The Great Astroger (Samburu)

Many years ago, legend has it that Sof Omar migrated from Borana people into Samburu land and adopted the name Lesepen. They are a mystical family. It is said that they possess the ability to foresee events by reading the stars. The stars are therefore very symbolic to the Samburu. To date, the Lesepen family is held in high regard by all Samburu.

Among the Samburu, each male appoints his (male) successor who communes with the stars and conveys astral messages to the community. This brings us to the story of Mpunyati Lesepen.Mpunyati Lesepen, was born in the 1800s. He belonged to Lmarikon, an age-set initiated around 1879.

Being a Lesepen, Mpunyati was very close to Nkai meaning ‘God’. He was able to communicate to Nkai and would pass Nkai’s messages to the Samburu people. While he was dreaming in his sleep, he could see visions of the past, present and future. Other times, these visions were brought by using divination objects or intoxication. The visions could tell the coming of droughts, enemies, diseases or any other natural calamity. He would then warn the people about them.

Mpunyati also possessed divination gourds (or cattle horns) called nkidong from which he could cast divination stones. This was not the only skill he had, as a Lesepen, had the secret knowledge to prepare mystically powerful medicines (ntasim in Samburu) which are used to treat supernaturally caused disorders such as infertility, blindness, insanity, and livestock deaths. It is known that Samburu loibonok do not officially participate in the age-set rituals of the warriors, and they have no particular political inclination. A Lesepen, was, therefore, called upon severally to protect warriors with ntasim before they went to battle.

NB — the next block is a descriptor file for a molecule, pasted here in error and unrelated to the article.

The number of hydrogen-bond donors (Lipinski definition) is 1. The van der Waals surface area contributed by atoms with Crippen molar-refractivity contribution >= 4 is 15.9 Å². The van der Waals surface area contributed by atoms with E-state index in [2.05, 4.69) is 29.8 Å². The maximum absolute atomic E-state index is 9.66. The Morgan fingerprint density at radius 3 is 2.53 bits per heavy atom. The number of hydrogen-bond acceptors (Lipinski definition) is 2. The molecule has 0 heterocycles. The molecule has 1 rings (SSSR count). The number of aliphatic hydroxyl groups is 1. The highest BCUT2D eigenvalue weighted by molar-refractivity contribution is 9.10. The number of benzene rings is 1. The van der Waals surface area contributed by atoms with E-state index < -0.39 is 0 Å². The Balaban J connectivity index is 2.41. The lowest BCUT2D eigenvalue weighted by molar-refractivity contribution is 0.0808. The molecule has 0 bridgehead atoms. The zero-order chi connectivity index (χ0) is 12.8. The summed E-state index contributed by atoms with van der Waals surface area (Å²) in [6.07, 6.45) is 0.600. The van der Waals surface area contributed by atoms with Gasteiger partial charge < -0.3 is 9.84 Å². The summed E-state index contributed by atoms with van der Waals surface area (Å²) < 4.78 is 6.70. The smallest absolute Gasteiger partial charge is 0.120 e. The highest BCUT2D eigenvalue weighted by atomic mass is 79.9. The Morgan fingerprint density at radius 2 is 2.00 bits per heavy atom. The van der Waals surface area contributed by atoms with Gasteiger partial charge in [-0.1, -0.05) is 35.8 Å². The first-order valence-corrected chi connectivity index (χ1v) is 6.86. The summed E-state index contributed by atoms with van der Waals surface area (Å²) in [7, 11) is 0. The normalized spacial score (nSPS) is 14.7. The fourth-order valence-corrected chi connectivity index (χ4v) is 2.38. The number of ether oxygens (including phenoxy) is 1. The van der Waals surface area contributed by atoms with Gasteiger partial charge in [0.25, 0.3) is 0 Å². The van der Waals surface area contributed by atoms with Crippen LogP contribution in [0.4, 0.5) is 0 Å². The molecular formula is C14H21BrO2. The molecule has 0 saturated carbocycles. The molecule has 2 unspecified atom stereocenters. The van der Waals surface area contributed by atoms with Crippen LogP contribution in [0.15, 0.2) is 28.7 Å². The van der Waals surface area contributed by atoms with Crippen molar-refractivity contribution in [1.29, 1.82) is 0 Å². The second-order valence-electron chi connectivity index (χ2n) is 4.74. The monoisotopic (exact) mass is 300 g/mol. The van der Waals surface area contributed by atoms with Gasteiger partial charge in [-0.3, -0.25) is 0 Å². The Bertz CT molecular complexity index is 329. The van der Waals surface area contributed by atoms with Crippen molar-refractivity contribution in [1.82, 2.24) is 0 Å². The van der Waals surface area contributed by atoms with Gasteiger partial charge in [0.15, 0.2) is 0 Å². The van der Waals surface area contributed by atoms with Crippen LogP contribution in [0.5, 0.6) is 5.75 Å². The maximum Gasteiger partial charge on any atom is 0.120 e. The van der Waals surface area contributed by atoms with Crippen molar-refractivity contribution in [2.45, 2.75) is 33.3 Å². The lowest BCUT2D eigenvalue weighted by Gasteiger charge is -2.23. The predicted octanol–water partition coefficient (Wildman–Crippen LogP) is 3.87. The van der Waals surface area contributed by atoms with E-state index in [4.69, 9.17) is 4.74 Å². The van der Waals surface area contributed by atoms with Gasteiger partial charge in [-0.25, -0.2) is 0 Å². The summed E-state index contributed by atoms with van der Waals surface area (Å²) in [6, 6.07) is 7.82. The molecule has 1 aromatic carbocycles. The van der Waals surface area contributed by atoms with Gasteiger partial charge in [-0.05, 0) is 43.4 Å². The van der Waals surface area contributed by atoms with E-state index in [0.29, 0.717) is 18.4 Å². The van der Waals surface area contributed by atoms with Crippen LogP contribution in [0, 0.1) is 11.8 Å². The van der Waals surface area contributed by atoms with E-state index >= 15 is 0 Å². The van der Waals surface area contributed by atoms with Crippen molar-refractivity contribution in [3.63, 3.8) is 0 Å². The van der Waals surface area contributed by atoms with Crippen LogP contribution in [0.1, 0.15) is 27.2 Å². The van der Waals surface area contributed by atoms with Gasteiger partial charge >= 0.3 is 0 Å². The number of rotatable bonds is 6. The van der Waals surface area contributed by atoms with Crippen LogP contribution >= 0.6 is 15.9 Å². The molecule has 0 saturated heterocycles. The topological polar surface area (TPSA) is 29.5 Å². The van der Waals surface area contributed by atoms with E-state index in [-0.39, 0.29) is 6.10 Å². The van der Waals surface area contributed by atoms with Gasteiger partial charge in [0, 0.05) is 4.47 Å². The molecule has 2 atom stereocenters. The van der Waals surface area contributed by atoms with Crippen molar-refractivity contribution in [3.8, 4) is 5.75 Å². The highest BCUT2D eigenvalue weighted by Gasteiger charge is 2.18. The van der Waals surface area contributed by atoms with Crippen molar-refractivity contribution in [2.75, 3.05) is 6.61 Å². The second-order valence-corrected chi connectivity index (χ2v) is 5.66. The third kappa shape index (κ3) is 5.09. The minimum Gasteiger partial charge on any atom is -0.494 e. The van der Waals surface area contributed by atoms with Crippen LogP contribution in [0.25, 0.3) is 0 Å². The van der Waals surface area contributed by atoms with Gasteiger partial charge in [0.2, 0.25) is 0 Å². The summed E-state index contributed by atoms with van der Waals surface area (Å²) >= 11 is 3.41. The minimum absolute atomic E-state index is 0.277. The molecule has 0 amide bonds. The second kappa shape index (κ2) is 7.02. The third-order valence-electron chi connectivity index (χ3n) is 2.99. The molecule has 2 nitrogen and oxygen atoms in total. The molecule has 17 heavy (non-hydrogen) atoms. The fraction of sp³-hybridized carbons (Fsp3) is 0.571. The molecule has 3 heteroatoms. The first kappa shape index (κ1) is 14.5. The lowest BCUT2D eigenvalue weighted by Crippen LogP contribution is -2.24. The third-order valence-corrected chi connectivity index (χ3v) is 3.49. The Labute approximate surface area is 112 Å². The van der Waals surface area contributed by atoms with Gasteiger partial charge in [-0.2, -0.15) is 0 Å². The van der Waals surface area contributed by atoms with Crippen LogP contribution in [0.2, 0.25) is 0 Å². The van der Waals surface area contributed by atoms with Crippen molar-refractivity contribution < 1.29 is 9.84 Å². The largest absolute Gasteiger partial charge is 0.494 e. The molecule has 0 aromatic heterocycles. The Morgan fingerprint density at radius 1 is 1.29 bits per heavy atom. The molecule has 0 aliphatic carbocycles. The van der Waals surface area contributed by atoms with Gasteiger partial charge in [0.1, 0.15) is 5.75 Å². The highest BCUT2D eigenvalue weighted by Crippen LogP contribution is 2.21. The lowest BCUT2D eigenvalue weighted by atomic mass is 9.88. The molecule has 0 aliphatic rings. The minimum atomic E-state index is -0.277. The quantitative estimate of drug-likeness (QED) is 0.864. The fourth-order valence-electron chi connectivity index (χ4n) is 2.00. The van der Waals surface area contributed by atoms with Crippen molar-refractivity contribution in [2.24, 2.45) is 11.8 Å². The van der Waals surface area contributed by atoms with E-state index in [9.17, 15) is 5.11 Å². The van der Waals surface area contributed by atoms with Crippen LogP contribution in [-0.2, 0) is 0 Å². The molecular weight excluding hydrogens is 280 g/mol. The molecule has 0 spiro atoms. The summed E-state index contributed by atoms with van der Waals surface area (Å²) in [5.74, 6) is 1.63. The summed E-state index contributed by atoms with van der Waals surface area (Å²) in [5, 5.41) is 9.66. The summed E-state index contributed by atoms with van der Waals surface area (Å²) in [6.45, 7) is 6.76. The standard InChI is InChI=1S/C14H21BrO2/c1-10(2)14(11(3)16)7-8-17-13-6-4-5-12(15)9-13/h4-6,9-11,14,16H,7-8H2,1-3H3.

The Lepesen dynasty continues to date. Mpunyati Lesepen had a son, Lokulume Lesepen, another great Samburu astrologer who lived in Ng’iro. Ldumeme is the current astrologer. He predicted the 2007 post-election violence and Uhuru Kenyatta becoming a Kenyan president.

Bonus Information

Samburu are nomadic pastoralists. They follow patterns of rainfall, seeking out lush pastures and water for their cattle, camels, goats and sheep. Clad in a striking red cloth wrapped like a skirt and a white sash, the traditional dress of the Samburu tribe is embellished with vibrant beaded earrings, bracelets, anklets and necklaces. The colourful, decorative jewelry reveals and represents the status of an individual. A significant and essential part of the Samburu culture is the art of dancing. Men dance in a circle and jump high from a standing position. They merely use their voices to complement their singing and dancing, no other accompaniments. They reside in a stunning, sparsely populated part of Kenya prolific with wildlife.

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